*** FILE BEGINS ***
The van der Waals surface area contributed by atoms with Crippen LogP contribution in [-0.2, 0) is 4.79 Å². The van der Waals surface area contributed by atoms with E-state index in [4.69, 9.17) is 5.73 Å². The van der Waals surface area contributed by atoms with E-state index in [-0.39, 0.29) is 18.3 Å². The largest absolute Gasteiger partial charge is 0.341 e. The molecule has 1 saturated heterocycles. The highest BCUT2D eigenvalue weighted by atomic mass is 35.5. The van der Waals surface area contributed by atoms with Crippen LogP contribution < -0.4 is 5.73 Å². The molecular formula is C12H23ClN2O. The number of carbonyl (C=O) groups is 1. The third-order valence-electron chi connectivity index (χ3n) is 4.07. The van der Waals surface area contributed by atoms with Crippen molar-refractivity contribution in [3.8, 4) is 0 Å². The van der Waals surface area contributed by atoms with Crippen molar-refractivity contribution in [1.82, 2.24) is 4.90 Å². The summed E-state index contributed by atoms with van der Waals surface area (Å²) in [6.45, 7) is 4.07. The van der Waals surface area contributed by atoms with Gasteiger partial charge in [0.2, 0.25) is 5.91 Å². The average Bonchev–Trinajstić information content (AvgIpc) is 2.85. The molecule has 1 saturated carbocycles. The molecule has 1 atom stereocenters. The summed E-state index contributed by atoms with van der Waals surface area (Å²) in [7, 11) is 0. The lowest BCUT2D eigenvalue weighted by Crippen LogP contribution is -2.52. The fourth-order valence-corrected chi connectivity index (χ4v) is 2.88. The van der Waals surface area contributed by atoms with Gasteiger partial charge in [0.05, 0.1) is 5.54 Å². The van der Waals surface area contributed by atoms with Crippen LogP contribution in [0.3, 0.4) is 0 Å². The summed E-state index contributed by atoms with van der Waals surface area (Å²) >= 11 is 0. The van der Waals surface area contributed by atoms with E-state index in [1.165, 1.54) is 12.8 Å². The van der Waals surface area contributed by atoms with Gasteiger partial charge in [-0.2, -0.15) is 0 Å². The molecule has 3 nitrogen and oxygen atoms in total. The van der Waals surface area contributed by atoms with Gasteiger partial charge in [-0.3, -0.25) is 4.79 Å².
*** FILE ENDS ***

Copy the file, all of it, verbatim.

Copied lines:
The van der Waals surface area contributed by atoms with Crippen LogP contribution in [-0.2, 0) is 4.79 Å². The van der Waals surface area contributed by atoms with E-state index in [4.69, 9.17) is 5.73 Å². The van der Waals surface area contributed by atoms with E-state index in [-0.39, 0.29) is 18.3 Å². The largest absolute Gasteiger partial charge is 0.341 e. The molecule has 1 saturated heterocycles. The highest BCUT2D eigenvalue weighted by atomic mass is 35.5. The van der Waals surface area contributed by atoms with Crippen LogP contribution < -0.4 is 5.73 Å². The molecular formula is C12H23ClN2O. The number of carbonyl (C=O) groups is 1. The third-order valence-electron chi connectivity index (χ3n) is 4.07. The van der Waals surface area contributed by atoms with Crippen molar-refractivity contribution in [3.8, 4) is 0 Å². The van der Waals surface area contributed by atoms with Crippen molar-refractivity contribution in [1.82, 2.24) is 4.90 Å². The summed E-state index contributed by atoms with van der Waals surface area (Å²) in [6.45, 7) is 4.07. The van der Waals surface area contributed by atoms with Gasteiger partial charge in [0.2, 0.25) is 5.91 Å². The average Bonchev–Trinajstić information content (AvgIpc) is 2.85. The molecule has 1 saturated carbocycles. The molecule has 1 atom stereocenters. The summed E-state index contributed by atoms with van der Waals surface area (Å²) in [7, 11) is 0. The lowest BCUT2D eigenvalue weighted by Crippen LogP contribution is -2.52. The fourth-order valence-corrected chi connectivity index (χ4v) is 2.88. The van der Waals surface area contributed by atoms with Gasteiger partial charge in [0.05, 0.1) is 5.54 Å². The van der Waals surface area contributed by atoms with Crippen LogP contribution in [0.3, 0.4) is 0 Å². The summed E-state index contributed by atoms with van der Waals surface area (Å²) >= 11 is 0. The van der Waals surface area contributed by atoms with E-state index in [1.165, 1.54) is 12.8 Å². The van der Waals surface area contributed by atoms with Gasteiger partial charge in [-0.2, -0.15) is 0 Å². The molecule has 3 nitrogen and oxygen atoms in total. The van der Waals surface area contributed by atoms with Gasteiger partial charge in [-0.3, -0.25) is 4.79 Å².